One of UNESCO World Heritage Site to visit in the Philippines is Vigan Heritage Village. The village gained recognition globally for being able to preserve its unique cobblestone streets and their Spanish colonial architecture that will definitely take its visitors back in time during the Spanish occupation in the country.
As the Village’s World Heritage inscription states, “it is the best-preserved example of a planned Spanish colonial town in Asia.” Vigan’s architecture is a combination of the influences from Europe and China that shaped the townscape through the years.
When the Spaniards were sent by King Philip II for an expedition, he sent out Captain Juan de Salcedo to navigate the coast of Los Ilocanos departing from Manila. Don Juan Salcedo founded the Villa Ferdinand de Vigan, named after the King’s late son, Ferdinand. He was awarded the province of Ylocos which now consists of the Ilocos and nearby provinces.
The village was used as a central hub of commerce, religion, and government in the North. Most traders and barters of Chinese and European roots would meet in Vigan for business purposes. Augustinian Missionaries spread Christianity, while the Spaniards overtook the government.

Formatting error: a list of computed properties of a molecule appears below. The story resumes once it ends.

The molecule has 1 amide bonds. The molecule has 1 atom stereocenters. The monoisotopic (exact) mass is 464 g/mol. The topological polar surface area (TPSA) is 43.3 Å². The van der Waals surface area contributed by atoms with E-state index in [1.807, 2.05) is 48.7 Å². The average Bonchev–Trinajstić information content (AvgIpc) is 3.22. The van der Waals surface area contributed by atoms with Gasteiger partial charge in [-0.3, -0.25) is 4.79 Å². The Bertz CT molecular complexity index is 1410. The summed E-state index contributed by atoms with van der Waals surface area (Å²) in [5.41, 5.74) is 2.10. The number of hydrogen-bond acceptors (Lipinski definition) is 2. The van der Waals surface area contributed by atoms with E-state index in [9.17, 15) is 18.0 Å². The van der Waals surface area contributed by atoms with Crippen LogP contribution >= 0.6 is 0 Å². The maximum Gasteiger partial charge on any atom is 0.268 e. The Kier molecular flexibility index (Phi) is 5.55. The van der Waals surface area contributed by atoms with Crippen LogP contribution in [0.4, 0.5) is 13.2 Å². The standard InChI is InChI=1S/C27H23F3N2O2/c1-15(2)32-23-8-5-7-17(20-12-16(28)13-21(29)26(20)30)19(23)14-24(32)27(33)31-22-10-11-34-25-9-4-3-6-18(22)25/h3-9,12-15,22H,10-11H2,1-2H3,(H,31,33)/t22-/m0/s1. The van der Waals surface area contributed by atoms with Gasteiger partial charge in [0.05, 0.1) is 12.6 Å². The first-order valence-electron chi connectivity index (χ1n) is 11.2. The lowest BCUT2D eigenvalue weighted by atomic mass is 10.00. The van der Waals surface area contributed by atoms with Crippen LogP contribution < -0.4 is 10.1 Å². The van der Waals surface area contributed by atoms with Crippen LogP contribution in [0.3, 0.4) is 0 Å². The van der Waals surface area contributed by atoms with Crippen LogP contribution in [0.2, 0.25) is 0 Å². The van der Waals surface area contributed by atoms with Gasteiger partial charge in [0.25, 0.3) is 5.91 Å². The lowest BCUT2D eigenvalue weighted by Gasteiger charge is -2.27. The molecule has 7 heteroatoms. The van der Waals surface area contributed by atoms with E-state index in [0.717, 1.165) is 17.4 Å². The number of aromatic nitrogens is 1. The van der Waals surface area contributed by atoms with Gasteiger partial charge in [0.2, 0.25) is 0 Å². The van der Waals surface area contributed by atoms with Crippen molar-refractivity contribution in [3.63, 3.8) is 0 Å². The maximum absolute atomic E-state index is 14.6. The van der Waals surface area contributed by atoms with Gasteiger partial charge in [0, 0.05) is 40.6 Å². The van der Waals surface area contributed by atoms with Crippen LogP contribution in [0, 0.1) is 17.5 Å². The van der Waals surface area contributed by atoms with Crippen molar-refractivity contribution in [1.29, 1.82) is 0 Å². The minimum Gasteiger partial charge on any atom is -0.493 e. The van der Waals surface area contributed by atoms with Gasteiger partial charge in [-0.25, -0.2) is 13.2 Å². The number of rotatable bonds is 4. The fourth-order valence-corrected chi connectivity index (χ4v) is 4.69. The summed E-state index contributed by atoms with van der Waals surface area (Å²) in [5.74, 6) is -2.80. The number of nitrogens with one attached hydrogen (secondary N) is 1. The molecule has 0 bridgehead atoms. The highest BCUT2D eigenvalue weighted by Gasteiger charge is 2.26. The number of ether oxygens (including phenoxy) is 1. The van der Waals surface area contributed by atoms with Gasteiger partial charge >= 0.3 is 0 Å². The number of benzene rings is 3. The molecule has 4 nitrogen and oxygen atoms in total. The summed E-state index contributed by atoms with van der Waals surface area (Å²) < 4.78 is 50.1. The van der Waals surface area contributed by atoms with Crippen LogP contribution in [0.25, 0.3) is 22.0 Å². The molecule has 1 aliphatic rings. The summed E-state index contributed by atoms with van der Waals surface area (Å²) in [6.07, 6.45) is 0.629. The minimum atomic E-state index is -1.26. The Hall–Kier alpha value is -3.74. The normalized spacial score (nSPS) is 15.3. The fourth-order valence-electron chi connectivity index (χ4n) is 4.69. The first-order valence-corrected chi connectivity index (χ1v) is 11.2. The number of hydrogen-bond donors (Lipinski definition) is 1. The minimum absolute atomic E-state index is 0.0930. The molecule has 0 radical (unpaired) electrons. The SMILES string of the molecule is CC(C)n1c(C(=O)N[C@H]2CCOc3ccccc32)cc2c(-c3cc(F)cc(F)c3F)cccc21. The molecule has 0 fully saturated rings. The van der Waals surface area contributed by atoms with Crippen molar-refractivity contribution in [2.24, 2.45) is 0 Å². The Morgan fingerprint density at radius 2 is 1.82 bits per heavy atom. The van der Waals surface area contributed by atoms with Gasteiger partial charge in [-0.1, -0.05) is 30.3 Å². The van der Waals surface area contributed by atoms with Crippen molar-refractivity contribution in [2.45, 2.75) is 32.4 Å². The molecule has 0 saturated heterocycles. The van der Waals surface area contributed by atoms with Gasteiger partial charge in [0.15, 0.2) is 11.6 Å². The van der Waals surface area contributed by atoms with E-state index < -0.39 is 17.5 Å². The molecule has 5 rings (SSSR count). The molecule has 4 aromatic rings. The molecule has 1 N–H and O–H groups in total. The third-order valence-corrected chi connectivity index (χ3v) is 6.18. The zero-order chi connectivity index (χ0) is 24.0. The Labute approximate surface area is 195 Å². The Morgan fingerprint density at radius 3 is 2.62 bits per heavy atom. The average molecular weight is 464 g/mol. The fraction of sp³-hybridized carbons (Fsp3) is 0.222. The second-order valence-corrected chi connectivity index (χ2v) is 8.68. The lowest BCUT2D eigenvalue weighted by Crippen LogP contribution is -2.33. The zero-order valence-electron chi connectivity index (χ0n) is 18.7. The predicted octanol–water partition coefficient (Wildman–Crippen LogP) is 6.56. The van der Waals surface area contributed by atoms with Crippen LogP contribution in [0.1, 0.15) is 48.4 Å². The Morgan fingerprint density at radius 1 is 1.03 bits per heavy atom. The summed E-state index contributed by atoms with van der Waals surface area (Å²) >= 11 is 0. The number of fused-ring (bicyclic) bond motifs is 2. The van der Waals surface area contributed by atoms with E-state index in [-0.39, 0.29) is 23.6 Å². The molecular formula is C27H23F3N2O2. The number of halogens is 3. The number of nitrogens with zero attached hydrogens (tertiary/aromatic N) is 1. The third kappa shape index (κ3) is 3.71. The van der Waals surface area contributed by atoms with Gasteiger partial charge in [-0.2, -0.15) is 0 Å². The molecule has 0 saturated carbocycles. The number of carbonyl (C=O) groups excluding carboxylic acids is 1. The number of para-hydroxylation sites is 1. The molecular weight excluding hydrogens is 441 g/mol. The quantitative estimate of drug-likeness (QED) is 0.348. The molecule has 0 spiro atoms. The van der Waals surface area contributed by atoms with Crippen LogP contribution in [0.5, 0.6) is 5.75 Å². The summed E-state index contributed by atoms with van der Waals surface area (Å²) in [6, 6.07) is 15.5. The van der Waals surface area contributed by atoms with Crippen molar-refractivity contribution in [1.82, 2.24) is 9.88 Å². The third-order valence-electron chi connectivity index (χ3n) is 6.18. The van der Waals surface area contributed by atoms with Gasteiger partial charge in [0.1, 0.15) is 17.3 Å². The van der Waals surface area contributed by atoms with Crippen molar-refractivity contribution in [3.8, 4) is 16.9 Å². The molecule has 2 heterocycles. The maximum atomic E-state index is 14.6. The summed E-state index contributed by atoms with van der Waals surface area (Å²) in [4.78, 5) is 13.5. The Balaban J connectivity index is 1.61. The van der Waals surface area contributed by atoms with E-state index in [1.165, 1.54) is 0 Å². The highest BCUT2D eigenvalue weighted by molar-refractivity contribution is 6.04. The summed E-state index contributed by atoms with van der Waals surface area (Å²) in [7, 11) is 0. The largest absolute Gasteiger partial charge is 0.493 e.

As old stories go, when Don Salcedo was asking the natives what the place is called, the natives couldn’t understand him due to the language barrier as he speaks Spanish. He used hand gestures pointing the ground and the natives thought he was asking what crops are planted thus answering him with “bigaa apo, bigaa apo,” a plant related to the taro family resulting to the province being called as Bigan.
Aside from sightseeing the Spanish Colonial architecture, you may enjoy other fun activities around the historic village. You may ride a kalesa (horse carriage) for a more historical experience touring around the village. A visit to Calle Crisologo is highly recommended if you are a fan of unique antique pieces and hand-made souvenirs.